OMG! What will happen to my tax bill if the Bush tax cuts expire!?!
Congress creates tax cheats

Senate uses Form 1099 as political bludgeon, fails to fix reporting problem

Judging from what happened today in the U.S. Senate, I guess my bold prediction about the future of the expiring 2001/2003 Bush tax cuts is going to miss the mark.

Both Democratic and Republican lawmakers, as well as the White House, agree that changes need to be made to the impending requirement that businesses file more Form 1099s.

But Senators on both sides of the aisle are acting like spoiled schoolchildren instead of working together on a realistic way to fix the problem. Didn't we just see this act back in July?

Plus, Senate Republican Leader Mitch McConnell of Kentucky apparently just can't find it in his GOP soul to replicate House Minority Leader John Boehner's (Ohio) quasi-conciliatory stance about possibly voting for a bill that raises taxes on wealthier individuals.

Close-up of school report and pencil

If we were handing out a report card for the Senate, in addition to a big fat F, it would have to include the notation, "members don't play well together."

Listen up Senators. It's time to grow up. You were sent to Washington to work for us, not to find ways to win elections that keep you in Washington, D.C., in perpetuity!

Form 1099 tit-for-tat: Today's votes on the Form 1099 requirement, which is slated to take effect in 2012 and require business to report financial transactions of more than $600 with every client or other business, is a prime example of the immature political attitude that's infected Capitol Hill.

When it came time today to consider proposals by both parties, each failed to garner the necessary procedural votes to move forward. The Los Angeles Times reports:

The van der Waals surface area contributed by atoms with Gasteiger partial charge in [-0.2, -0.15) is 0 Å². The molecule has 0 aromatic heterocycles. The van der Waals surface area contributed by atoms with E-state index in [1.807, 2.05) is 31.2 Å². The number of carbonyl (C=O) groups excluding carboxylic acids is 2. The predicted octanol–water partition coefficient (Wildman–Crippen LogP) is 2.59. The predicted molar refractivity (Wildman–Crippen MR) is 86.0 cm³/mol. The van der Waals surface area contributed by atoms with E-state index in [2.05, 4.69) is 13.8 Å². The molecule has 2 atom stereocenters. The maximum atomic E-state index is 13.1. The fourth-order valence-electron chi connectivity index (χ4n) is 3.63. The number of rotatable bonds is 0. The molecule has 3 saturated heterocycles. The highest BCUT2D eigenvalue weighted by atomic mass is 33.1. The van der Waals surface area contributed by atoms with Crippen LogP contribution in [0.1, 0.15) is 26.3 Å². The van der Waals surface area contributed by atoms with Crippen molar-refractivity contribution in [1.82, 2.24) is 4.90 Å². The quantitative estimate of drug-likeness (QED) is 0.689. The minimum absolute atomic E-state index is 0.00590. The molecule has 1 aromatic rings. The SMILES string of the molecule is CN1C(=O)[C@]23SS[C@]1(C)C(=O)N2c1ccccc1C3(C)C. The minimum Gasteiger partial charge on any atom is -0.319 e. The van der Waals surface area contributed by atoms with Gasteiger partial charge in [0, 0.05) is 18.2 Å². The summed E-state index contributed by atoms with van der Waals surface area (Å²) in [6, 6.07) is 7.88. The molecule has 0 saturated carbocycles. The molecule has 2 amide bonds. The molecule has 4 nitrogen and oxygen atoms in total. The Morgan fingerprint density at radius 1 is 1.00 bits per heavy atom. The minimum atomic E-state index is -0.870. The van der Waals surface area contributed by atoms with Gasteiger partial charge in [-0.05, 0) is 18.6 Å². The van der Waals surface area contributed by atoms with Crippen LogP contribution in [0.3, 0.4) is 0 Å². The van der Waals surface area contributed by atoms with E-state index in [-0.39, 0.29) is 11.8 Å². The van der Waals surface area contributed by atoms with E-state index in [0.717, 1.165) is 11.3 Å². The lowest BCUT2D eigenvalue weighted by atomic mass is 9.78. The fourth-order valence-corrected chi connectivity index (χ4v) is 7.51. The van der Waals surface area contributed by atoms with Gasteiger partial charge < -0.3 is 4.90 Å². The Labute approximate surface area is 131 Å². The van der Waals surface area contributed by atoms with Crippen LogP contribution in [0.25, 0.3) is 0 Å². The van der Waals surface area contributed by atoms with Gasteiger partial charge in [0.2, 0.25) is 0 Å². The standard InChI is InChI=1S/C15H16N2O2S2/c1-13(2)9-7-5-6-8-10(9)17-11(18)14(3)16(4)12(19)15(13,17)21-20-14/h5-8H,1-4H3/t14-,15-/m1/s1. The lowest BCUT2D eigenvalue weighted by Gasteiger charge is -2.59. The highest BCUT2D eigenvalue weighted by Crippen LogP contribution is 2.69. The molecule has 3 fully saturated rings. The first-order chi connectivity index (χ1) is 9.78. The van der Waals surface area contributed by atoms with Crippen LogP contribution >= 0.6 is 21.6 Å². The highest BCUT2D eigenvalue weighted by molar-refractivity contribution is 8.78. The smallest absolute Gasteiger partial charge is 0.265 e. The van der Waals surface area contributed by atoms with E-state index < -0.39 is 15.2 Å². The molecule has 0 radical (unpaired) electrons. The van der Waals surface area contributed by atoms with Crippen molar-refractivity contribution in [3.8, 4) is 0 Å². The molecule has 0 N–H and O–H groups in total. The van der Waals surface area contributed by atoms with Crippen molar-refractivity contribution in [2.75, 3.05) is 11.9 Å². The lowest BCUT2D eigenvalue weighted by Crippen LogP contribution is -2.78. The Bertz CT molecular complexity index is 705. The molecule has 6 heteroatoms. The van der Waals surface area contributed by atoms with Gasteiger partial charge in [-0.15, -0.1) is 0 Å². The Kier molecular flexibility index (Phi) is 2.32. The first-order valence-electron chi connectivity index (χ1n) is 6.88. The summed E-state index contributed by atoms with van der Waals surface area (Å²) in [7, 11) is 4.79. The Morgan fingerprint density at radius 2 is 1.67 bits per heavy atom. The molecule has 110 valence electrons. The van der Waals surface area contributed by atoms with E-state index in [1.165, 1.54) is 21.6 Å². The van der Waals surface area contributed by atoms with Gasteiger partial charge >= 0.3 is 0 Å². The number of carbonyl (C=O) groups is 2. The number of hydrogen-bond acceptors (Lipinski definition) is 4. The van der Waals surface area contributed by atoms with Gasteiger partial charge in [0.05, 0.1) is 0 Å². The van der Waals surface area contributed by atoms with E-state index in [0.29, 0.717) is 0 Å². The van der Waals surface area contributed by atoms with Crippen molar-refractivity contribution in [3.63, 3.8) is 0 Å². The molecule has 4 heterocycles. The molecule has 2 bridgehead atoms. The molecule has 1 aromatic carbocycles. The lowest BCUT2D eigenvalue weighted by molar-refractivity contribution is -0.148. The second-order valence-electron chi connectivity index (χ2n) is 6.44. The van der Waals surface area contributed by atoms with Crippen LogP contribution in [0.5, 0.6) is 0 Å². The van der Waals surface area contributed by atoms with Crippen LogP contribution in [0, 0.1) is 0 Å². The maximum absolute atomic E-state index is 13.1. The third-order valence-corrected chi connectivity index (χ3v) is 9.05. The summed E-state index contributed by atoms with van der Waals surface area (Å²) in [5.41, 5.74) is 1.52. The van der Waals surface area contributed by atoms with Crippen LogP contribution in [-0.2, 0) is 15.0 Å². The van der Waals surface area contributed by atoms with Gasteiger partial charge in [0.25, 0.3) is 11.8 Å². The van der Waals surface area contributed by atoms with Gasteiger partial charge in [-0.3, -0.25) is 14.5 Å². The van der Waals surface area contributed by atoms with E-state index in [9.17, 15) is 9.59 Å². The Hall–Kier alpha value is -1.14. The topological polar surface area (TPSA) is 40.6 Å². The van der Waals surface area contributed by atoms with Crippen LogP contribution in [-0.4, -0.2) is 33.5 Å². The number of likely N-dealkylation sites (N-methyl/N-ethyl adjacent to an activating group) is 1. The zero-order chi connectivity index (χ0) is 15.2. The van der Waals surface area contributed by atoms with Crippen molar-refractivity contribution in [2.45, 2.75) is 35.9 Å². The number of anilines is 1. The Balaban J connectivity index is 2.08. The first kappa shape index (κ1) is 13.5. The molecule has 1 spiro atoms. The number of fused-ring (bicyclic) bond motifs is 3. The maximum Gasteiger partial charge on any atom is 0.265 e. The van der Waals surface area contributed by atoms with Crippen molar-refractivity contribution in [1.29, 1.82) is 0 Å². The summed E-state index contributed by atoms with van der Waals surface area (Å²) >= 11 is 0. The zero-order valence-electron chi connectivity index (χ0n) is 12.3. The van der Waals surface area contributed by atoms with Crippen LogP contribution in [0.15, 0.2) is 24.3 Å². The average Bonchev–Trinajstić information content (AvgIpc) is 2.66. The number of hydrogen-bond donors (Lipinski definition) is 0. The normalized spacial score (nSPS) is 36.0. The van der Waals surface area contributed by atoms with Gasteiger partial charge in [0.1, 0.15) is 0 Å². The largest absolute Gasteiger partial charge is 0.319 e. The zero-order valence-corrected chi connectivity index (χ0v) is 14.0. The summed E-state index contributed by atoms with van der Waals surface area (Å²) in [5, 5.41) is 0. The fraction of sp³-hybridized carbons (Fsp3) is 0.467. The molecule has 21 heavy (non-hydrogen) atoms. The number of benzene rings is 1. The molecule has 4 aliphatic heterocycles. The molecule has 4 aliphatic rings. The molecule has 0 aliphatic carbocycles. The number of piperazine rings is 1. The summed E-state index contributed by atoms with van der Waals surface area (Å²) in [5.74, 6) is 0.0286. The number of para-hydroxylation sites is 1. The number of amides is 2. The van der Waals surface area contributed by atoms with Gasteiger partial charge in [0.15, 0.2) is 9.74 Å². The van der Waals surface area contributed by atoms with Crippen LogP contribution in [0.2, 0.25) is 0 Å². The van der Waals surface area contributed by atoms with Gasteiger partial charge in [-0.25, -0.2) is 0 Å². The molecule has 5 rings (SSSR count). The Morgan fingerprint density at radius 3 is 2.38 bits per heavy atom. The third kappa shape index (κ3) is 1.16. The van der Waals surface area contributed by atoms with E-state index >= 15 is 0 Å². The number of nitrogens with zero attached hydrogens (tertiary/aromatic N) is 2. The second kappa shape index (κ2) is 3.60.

Republicans blocked a Democratic proposal backed by the White House that would have scaled back the mandate by exempting businesses with 25 employees or fewer and by exempting transactions worth less than $5,000. The cost of altering the proposal was offset by eliminating a tax break for oil and gas companies.

Democrats in turn blocked a GOP proposal that would have eliminated the mandate entirely and also have cut funding for public health programs and exempted more people from having to buy health insurance starting in 2014, a key provision designed to control premiums for everyone.

Now all y'all can go home and tell the voters what you didn't do for them.

One area of agreement: The one thing they did agree to today was the Small Business Jobs Act, passing a key test vote by a 61-to-37.

Today's vote allows the measure, which the Joint Tax Committee estimates would provide $12 billion worth of tax relief for small businesses between 2010 and 2020, to go to a final vote, probably later this week.

If the bill does ultimately pass the Senate, it must go back to the House for approval before it can be sent to the prez to be signed into law.

We shall see.

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